Reform and Orthodoxy are two different factions of the Jewish faith, and both are still practiced. Though they differ on many of the finer points of doctrine, both Reform and Orthodox Jews trace their roots to ancient Jewish history, and each tradition, in its own way, seeks to follow Jewish teachings.
Orthodox and Reform Jews trace their roots to a common beginning, as both derive their teachings from the revelation Moses received from God on Mount Sinai, the Torah. While they follow different methodologies in the practices of these laws, Orthodoxy and Reform still have more similarities than differences between them. Some Reform traditions, such as the development of the synagogue as a community center and not just a place of prayer, have even been accepted by Orthodox synagogues. This is exemplified in the shared Reform and Orthodox practice of holding a communal Passover meal for members of the community who do not have family.
Traditionally, Orthodox synagogues conduct services solely in Hebrew, while Reform synagogues use a mixture of Hebrew and the local language. The role of women remains a stark difference between Orthodox and Reform Judaism. In Orthodox synagogues, women and men are still seated separately, and only the men are permitted to lead the service. Reform synagogues, however, allow women and men to sit together during the service and allow women to become rabbis.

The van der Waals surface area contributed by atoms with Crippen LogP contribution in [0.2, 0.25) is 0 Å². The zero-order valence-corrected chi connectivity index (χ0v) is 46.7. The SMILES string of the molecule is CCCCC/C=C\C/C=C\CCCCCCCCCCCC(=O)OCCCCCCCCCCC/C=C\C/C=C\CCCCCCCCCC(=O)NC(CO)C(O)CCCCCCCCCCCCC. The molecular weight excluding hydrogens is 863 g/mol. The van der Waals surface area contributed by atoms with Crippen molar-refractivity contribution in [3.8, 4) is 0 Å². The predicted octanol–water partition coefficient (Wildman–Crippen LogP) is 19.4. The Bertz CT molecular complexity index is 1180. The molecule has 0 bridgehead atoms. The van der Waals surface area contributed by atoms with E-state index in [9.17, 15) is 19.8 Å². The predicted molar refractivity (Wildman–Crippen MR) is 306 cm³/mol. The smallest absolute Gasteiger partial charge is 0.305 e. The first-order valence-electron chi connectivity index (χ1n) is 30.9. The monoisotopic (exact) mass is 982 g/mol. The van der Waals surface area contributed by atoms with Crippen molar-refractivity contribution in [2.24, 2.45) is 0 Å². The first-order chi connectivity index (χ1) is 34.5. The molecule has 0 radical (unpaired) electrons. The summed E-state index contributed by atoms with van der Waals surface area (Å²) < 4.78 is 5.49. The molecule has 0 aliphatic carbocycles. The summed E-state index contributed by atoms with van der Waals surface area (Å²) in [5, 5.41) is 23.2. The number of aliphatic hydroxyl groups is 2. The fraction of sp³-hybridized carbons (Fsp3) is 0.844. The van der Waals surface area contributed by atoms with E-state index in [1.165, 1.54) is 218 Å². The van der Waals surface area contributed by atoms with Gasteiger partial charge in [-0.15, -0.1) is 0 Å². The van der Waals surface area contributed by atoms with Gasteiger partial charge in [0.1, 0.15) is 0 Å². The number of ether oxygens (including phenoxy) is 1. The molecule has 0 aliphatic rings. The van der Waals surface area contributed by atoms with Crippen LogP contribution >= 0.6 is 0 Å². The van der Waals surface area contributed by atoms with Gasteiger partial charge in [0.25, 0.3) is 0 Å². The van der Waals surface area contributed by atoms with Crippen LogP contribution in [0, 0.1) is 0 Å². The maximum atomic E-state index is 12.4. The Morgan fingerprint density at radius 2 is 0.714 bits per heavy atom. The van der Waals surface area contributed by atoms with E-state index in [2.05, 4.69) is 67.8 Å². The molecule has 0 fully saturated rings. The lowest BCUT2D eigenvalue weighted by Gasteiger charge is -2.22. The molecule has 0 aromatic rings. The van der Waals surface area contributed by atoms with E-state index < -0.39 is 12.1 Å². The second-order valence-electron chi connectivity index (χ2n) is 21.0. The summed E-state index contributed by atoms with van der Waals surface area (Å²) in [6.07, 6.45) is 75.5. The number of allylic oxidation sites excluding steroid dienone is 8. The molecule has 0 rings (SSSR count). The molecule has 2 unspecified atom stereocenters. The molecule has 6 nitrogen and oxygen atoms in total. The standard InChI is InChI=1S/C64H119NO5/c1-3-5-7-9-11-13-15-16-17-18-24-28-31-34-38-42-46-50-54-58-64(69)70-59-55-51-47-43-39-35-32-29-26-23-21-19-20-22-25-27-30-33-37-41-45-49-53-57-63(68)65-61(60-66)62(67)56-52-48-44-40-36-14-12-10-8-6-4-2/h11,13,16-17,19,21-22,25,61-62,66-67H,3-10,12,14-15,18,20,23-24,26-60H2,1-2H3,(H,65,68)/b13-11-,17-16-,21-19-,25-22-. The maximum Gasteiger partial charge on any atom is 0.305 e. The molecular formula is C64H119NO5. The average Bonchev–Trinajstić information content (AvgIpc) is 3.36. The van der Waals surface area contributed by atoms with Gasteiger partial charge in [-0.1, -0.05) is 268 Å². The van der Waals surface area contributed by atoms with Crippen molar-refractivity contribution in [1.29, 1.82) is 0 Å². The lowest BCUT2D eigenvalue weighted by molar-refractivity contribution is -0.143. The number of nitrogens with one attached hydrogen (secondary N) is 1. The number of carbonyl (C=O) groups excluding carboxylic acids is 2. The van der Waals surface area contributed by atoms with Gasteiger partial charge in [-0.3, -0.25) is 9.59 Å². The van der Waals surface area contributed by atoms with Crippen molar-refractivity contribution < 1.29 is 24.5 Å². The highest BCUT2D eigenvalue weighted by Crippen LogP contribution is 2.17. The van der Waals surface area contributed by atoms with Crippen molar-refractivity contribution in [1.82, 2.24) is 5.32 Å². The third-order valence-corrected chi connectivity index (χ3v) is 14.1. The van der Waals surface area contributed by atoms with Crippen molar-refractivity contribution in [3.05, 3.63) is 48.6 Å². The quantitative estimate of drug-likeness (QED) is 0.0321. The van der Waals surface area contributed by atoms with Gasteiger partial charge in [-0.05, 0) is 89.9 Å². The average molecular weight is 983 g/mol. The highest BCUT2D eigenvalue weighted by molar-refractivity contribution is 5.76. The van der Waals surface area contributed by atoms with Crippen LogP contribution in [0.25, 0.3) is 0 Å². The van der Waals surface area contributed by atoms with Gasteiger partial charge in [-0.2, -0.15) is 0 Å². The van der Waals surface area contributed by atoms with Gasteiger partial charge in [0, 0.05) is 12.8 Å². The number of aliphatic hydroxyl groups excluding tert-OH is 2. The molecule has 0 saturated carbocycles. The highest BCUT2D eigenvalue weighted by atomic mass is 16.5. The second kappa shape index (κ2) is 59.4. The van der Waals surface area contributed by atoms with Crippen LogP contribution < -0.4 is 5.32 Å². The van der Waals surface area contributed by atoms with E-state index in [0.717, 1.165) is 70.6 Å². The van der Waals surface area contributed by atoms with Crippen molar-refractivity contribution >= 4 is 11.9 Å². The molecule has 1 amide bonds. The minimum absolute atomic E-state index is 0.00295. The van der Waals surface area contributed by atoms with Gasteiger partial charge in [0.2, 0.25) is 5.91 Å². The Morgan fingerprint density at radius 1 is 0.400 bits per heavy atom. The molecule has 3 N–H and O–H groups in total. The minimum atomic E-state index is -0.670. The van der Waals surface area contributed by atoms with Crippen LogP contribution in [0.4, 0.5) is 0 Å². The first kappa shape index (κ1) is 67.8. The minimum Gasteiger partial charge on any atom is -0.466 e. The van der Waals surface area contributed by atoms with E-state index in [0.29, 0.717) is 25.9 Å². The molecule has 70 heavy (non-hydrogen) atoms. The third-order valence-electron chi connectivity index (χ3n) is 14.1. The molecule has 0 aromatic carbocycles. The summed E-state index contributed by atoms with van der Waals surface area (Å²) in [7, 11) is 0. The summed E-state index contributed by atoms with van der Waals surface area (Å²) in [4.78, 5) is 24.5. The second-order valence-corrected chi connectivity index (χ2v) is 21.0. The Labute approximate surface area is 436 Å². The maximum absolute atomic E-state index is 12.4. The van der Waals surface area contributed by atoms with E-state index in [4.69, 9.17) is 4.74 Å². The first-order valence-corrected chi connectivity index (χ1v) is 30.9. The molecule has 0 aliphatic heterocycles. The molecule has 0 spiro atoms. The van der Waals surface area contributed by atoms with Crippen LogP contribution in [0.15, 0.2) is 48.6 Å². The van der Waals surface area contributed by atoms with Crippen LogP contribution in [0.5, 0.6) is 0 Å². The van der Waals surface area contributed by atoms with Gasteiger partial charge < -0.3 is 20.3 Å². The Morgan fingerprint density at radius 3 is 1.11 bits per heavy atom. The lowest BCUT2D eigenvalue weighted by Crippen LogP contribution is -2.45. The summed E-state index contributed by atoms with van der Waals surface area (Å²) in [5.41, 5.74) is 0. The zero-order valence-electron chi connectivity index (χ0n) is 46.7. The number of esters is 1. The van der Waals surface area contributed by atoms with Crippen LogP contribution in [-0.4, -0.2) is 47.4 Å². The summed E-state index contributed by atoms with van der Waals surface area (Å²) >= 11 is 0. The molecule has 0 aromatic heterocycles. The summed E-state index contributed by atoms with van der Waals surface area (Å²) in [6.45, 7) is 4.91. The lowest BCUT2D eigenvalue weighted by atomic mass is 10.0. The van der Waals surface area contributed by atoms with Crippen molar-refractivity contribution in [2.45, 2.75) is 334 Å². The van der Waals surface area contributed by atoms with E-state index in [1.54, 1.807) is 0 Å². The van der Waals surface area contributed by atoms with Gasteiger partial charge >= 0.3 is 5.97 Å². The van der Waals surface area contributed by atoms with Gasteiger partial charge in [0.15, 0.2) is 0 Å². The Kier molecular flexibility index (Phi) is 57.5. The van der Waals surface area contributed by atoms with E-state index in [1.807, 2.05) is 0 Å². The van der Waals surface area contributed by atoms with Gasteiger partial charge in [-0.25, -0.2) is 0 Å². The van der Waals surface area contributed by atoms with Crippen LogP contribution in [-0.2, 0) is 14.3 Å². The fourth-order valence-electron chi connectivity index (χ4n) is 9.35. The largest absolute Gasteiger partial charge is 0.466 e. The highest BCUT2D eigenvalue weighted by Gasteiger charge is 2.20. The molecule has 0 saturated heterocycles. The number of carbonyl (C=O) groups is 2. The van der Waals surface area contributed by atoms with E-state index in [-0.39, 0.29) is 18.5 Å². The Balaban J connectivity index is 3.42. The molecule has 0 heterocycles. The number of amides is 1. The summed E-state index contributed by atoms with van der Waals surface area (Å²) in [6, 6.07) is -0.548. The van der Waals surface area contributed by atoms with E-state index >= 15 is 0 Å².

The Orthodox tradition holds that the revelation the Jews received through Moses at Mount Sinai was God’s word for all time. Aspects of this revelation could be interpreted but never altered. Reform Judaism teaches that God’s will is continually revealed and that each generation will receive direction from God in its own time. This means that while the revelation at Mount Sinai remains important in Reform Judaism,modern insights and new scientific knowledge are also considered to be a part of God’s revelation.
Though ancient teachings are open for interpretation, many religious traditions and rituals remain important components of Orthodox Judaism. Reform Judaism, however, places emphasis on moral commands over ritual practices. Reform synagogues do not necessarily reject all rituals; however, Reform Judaism teaches that rituals are insignificant without moral and ethical conduct. Additionally, rituals are believed to be a means of enhancing spiritual life, and therefore any ritual that limits one’s ability to participate in religious life have been rejected. For example, the ban on driving to synagogue on the Sabbath was originally implemented as a means to keep the Mosaic law of refraining from working on the seventh day. However, Reform Judaism teaches that bans like this, which in this instance may limit access to services for those who live far from synagogue, should be rejected, because they are more of an inhibition than an asset to spiritual life.
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